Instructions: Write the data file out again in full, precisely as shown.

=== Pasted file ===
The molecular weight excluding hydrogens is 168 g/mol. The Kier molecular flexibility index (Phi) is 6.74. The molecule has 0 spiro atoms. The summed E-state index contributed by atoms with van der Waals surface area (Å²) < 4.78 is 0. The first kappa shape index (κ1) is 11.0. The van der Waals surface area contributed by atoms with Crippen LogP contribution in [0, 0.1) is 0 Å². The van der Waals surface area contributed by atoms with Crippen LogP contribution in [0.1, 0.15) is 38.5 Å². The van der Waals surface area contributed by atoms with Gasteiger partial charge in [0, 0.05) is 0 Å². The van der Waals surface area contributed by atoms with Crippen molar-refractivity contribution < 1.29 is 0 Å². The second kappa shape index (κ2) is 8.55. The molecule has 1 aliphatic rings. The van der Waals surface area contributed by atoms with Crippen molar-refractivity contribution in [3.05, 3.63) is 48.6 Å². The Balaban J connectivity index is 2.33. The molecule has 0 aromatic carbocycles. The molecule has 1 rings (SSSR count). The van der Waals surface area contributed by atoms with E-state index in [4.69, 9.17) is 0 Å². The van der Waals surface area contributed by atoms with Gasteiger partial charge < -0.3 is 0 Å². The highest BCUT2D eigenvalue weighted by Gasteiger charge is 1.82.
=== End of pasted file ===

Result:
The molecular weight excluding hydrogens is 168 g/mol. The Kier molecular flexibility index (Phi) is 6.74. The molecule has 0 spiro atoms. The summed E-state index contributed by atoms with van der Waals surface area (Å²) < 4.78 is 0. The first kappa shape index (κ1) is 11.0. The van der Waals surface area contributed by atoms with Crippen LogP contribution in [0, 0.1) is 0 Å². The van der Waals surface area contributed by atoms with Crippen LogP contribution in [0.1, 0.15) is 38.5 Å². The van der Waals surface area contributed by atoms with Gasteiger partial charge in [0, 0.05) is 0 Å². The van der Waals surface area contributed by atoms with Crippen molar-refractivity contribution < 1.29 is 0 Å². The second kappa shape index (κ2) is 8.55. The molecule has 1 aliphatic rings. The van der Waals surface area contributed by atoms with Crippen molar-refractivity contribution in [3.05, 3.63) is 48.6 Å². The Balaban J connectivity index is 2.33. The molecule has 0 aromatic carbocycles. The molecule has 1 rings (SSSR count). The van der Waals surface area contributed by atoms with E-state index in [4.69, 9.17) is 0 Å². The van der Waals surface area contributed by atoms with Gasteiger partial charge < -0.3 is 0 Å². The highest BCUT2D eigenvalue weighted by Gasteiger charge is 1.82.